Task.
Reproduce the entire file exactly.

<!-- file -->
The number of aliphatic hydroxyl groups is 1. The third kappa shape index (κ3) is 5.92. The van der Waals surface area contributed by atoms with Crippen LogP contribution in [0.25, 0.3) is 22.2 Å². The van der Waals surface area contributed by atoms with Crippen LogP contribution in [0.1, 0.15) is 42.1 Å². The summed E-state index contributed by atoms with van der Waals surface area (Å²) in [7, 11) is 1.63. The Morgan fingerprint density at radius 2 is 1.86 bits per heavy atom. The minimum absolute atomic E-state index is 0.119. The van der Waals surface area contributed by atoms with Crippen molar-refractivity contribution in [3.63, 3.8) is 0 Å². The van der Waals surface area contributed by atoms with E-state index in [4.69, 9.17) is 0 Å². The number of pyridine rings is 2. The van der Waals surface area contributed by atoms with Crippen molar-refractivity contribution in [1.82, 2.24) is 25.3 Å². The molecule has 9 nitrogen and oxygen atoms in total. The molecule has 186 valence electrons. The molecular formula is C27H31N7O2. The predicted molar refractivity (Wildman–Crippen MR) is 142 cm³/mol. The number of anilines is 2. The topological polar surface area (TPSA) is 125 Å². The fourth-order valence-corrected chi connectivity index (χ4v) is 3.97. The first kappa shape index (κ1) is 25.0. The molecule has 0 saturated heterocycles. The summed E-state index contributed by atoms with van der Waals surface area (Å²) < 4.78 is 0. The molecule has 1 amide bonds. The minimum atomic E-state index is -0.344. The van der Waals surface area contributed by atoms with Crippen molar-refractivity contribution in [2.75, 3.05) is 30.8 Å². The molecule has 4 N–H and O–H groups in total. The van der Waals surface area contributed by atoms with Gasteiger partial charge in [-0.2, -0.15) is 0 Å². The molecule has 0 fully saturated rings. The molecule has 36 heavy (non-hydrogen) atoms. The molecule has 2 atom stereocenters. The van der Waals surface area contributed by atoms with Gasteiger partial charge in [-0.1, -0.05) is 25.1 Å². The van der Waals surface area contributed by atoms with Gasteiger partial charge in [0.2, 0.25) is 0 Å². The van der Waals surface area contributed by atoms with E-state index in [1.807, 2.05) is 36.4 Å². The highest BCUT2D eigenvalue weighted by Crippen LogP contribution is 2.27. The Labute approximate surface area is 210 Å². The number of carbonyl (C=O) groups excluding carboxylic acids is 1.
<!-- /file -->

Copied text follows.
The number of aliphatic hydroxyl groups is 1. The third kappa shape index (κ3) is 5.92. The van der Waals surface area contributed by atoms with Crippen LogP contribution in [0.25, 0.3) is 22.2 Å². The van der Waals surface area contributed by atoms with Crippen LogP contribution in [0.1, 0.15) is 42.1 Å². The summed E-state index contributed by atoms with van der Waals surface area (Å²) in [7, 11) is 1.63. The Morgan fingerprint density at radius 2 is 1.86 bits per heavy atom. The minimum absolute atomic E-state index is 0.119. The van der Waals surface area contributed by atoms with Crippen molar-refractivity contribution in [3.63, 3.8) is 0 Å². The van der Waals surface area contributed by atoms with E-state index in [4.69, 9.17) is 0 Å². The number of pyridine rings is 2. The van der Waals surface area contributed by atoms with Crippen molar-refractivity contribution in [1.82, 2.24) is 25.3 Å². The molecule has 9 nitrogen and oxygen atoms in total. The molecule has 186 valence electrons. The molecular formula is C27H31N7O2. The predicted molar refractivity (Wildman–Crippen MR) is 142 cm³/mol. The number of anilines is 2. The topological polar surface area (TPSA) is 125 Å². The fourth-order valence-corrected chi connectivity index (χ4v) is 3.97. The first kappa shape index (κ1) is 25.0. The molecule has 0 saturated heterocycles. The summed E-state index contributed by atoms with van der Waals surface area (Å²) < 4.78 is 0. The molecule has 1 amide bonds. The minimum atomic E-state index is -0.344. The van der Waals surface area contributed by atoms with Crippen molar-refractivity contribution in [2.75, 3.05) is 30.8 Å². The molecule has 4 N–H and O–H groups in total. The van der Waals surface area contributed by atoms with Gasteiger partial charge in [-0.2, -0.15) is 0 Å². The molecule has 0 fully saturated rings. The molecule has 36 heavy (non-hydrogen) atoms. The molecule has 2 atom stereocenters. The van der Waals surface area contributed by atoms with Gasteiger partial charge in [-0.1, -0.05) is 25.1 Å². The van der Waals surface area contributed by atoms with Gasteiger partial charge in [0.2, 0.25) is 0 Å². The van der Waals surface area contributed by atoms with E-state index in [1.807, 2.05) is 36.4 Å². The highest BCUT2D eigenvalue weighted by Crippen LogP contribution is 2.27. The Labute approximate surface area is 210 Å². The number of carbonyl (C=O) groups excluding carboxylic acids is 1.